Markus Zusak’s “The Book Thief”, is a story, narrated by Death, is about the life and experiences of a girl named Liesel, and how she lives her life during the period of WWII, also known as the Holocaust. Liesel starts off as a young child who has a brother and mother. Her brother dies, and she is quickly moved into the care of a foster family — the Hubermanns. In her new home, she learns about the war, and learns how to keep secrets… secrets of a Jewish “fugitive” hiding in their basement. Should she be unable to stay silent, the Führer will silence everyone she loves. And yet, as in all wars, life goes on. Liesel makes friends, finds that she loves her new family, and most importantly… learns to read, and learns the potential of words. The author shows us that words hold remarkable power, and how they can manipulate and divide people, or connect and join them together.
The most prominent example of the influence of words is Führer and his quite literal conquest of Germany and the world through the use of this weapon. Max Vandenburg, a Jewish man who seeks refuge in Liesel’s home, writes the book The Word Shaker, to emphasize his thoughts on Adolf Hitler. It states, “The young man wandered around for quite some time, thinking, planning, and figuring out exactly how to make the world his. Then one day, out of nowhere, it struck him—the perfect plan … “Words!” He grinned. … Yes the Führer decided that he would rule the world with words.” (Zusak 445) And so he did. Adolf Hitler brainwashed people, and massacred Jews—through the use of words. Eventually, Hitler’s conniving plan to use words marked an unforgettable event in history; the Holocaust. Hitler manipulated Germany to make decisions and commit actions that were morally wrong. In this way, Hitler ended up using the power of words to create one of largest genocides in the history of mankind.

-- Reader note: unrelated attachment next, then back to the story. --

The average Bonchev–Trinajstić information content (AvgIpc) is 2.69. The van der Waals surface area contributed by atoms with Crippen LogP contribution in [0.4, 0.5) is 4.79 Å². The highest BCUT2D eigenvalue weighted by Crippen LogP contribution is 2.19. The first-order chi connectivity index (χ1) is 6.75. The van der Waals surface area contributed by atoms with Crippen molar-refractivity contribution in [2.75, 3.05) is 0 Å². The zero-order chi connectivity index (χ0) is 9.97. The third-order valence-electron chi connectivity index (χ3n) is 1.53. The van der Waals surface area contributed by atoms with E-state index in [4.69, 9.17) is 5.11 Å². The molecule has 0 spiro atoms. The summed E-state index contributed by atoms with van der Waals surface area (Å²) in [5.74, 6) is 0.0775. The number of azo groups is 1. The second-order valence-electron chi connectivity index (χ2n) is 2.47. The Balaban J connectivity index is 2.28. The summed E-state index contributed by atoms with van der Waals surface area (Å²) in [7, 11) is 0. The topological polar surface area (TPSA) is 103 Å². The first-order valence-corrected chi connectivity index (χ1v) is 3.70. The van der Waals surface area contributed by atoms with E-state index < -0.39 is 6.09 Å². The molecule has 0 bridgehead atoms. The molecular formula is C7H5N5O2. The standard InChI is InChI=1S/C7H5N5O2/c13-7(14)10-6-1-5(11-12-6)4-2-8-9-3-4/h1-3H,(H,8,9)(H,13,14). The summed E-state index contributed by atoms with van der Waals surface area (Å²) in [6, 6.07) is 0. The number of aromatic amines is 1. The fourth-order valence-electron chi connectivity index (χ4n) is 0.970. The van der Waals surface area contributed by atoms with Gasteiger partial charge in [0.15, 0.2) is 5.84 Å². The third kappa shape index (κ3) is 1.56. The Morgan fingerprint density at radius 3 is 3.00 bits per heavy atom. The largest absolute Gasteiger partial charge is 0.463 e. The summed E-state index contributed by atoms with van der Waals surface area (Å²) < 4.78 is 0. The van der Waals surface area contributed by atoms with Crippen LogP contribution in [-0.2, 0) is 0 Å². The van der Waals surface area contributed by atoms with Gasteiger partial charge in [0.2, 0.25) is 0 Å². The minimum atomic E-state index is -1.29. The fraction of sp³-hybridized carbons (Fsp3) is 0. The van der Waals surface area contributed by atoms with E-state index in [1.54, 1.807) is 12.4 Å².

Another example, though less obvious, is during the air raids. When all the frightened civilians of the neighborhood rush to the closest bomb shelter—in this case the Fiedlers basement, Liesel reading words from the Whistler was what prevent mass panic during those fearful and anxious moments. Originally, children were crying and wailing and adults were petrified or expressing their fear in some other manner. At the sound of Liesel’s voice, “… a quietness started bleeding through the crowded basement…. She didn’t dare to look up, but she could feel their frightened eyes hanging on to her as she hauled the words in and breathed them out…. For at least twenty minutes, she handed out the story. The youngest kids were soothed by her voice, and everyone else saw visions of the whistler running from the crime scene.” (Zusak 381).